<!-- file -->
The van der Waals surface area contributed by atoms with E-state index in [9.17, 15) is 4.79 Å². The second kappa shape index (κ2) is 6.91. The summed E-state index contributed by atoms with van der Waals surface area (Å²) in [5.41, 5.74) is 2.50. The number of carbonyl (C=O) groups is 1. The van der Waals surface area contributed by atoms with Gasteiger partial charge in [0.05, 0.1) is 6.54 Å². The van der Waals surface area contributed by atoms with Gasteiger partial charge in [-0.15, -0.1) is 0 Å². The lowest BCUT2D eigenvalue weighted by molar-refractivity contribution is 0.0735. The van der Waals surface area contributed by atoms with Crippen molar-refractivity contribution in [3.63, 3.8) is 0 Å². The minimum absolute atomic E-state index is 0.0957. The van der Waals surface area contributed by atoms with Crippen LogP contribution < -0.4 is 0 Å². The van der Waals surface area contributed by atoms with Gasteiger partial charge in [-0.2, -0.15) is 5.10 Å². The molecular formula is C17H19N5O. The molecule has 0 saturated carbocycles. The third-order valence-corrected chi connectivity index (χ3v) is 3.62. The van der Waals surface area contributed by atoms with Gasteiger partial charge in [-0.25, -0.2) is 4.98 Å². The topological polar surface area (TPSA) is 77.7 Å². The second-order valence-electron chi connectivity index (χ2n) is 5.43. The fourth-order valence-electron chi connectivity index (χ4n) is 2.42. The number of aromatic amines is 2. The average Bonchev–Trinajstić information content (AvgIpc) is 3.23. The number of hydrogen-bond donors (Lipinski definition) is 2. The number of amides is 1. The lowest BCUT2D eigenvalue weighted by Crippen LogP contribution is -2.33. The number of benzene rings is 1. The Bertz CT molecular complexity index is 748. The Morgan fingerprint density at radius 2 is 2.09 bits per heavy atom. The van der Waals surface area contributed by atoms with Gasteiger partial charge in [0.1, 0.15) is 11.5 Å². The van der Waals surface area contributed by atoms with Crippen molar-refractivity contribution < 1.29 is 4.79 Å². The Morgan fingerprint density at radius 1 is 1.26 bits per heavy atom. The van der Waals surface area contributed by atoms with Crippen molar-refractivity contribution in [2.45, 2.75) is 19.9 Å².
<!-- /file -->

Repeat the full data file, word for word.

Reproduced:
The van der Waals surface area contributed by atoms with E-state index in [9.17, 15) is 4.79 Å². The second kappa shape index (κ2) is 6.91. The summed E-state index contributed by atoms with van der Waals surface area (Å²) in [5.41, 5.74) is 2.50. The number of carbonyl (C=O) groups is 1. The van der Waals surface area contributed by atoms with Gasteiger partial charge in [0.05, 0.1) is 6.54 Å². The van der Waals surface area contributed by atoms with Gasteiger partial charge in [-0.15, -0.1) is 0 Å². The lowest BCUT2D eigenvalue weighted by molar-refractivity contribution is 0.0735. The van der Waals surface area contributed by atoms with Crippen molar-refractivity contribution in [3.63, 3.8) is 0 Å². The minimum absolute atomic E-state index is 0.0957. The van der Waals surface area contributed by atoms with Crippen LogP contribution < -0.4 is 0 Å². The van der Waals surface area contributed by atoms with Gasteiger partial charge in [-0.2, -0.15) is 5.10 Å². The molecular formula is C17H19N5O. The molecule has 0 saturated carbocycles. The third-order valence-corrected chi connectivity index (χ3v) is 3.62. The van der Waals surface area contributed by atoms with Gasteiger partial charge in [-0.25, -0.2) is 4.98 Å². The topological polar surface area (TPSA) is 77.7 Å². The second-order valence-electron chi connectivity index (χ2n) is 5.43. The fourth-order valence-electron chi connectivity index (χ4n) is 2.42. The number of aromatic amines is 2. The average Bonchev–Trinajstić information content (AvgIpc) is 3.23. The number of hydrogen-bond donors (Lipinski definition) is 2. The number of amides is 1. The lowest BCUT2D eigenvalue weighted by Crippen LogP contribution is -2.33. The number of benzene rings is 1. The Bertz CT molecular complexity index is 748. The Morgan fingerprint density at radius 2 is 2.09 bits per heavy atom. The van der Waals surface area contributed by atoms with Gasteiger partial charge in [0.1, 0.15) is 11.5 Å². The van der Waals surface area contributed by atoms with Crippen molar-refractivity contribution < 1.29 is 4.79 Å². The Morgan fingerprint density at radius 1 is 1.26 bits per heavy atom. The van der Waals surface area contributed by atoms with Crippen molar-refractivity contribution in [2.45, 2.75) is 19.9 Å².